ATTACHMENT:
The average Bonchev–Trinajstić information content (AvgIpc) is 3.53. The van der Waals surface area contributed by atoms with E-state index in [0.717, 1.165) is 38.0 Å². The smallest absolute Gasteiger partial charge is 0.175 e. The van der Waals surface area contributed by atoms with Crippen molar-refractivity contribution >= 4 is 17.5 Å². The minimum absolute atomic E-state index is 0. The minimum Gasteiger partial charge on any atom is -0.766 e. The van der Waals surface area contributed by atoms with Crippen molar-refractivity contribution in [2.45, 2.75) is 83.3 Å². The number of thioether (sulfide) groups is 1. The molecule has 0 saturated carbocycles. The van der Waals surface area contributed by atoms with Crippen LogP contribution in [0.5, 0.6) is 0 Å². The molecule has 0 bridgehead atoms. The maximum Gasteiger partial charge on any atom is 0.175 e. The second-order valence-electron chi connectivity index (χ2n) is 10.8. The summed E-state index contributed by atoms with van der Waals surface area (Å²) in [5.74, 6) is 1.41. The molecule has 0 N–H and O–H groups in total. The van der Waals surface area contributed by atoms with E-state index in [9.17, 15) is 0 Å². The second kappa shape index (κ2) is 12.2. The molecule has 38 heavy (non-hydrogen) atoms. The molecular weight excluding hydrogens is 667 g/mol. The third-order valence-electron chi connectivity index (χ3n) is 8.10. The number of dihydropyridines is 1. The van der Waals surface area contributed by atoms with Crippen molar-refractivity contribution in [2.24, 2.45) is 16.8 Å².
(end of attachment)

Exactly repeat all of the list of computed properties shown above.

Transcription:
The average Bonchev–Trinajstić information content (AvgIpc) is 3.53. The van der Waals surface area contributed by atoms with E-state index in [0.717, 1.165) is 38.0 Å². The smallest absolute Gasteiger partial charge is 0.175 e. The van der Waals surface area contributed by atoms with Crippen molar-refractivity contribution >= 4 is 17.5 Å². The minimum absolute atomic E-state index is 0. The minimum Gasteiger partial charge on any atom is -0.766 e. The van der Waals surface area contributed by atoms with Crippen molar-refractivity contribution in [2.45, 2.75) is 83.3 Å². The number of thioether (sulfide) groups is 1. The molecule has 0 saturated carbocycles. The van der Waals surface area contributed by atoms with Crippen LogP contribution in [0.5, 0.6) is 0 Å². The molecule has 0 bridgehead atoms. The maximum Gasteiger partial charge on any atom is 0.175 e. The second-order valence-electron chi connectivity index (χ2n) is 10.8. The summed E-state index contributed by atoms with van der Waals surface area (Å²) in [5.74, 6) is 1.41. The molecule has 0 N–H and O–H groups in total. The van der Waals surface area contributed by atoms with E-state index in [9.17, 15) is 0 Å². The second kappa shape index (κ2) is 12.2. The molecule has 38 heavy (non-hydrogen) atoms. The molecular weight excluding hydrogens is 667 g/mol. The third-order valence-electron chi connectivity index (χ3n) is 8.10. The number of dihydropyridines is 1. The van der Waals surface area contributed by atoms with Crippen molar-refractivity contribution in [2.24, 2.45) is 16.8 Å².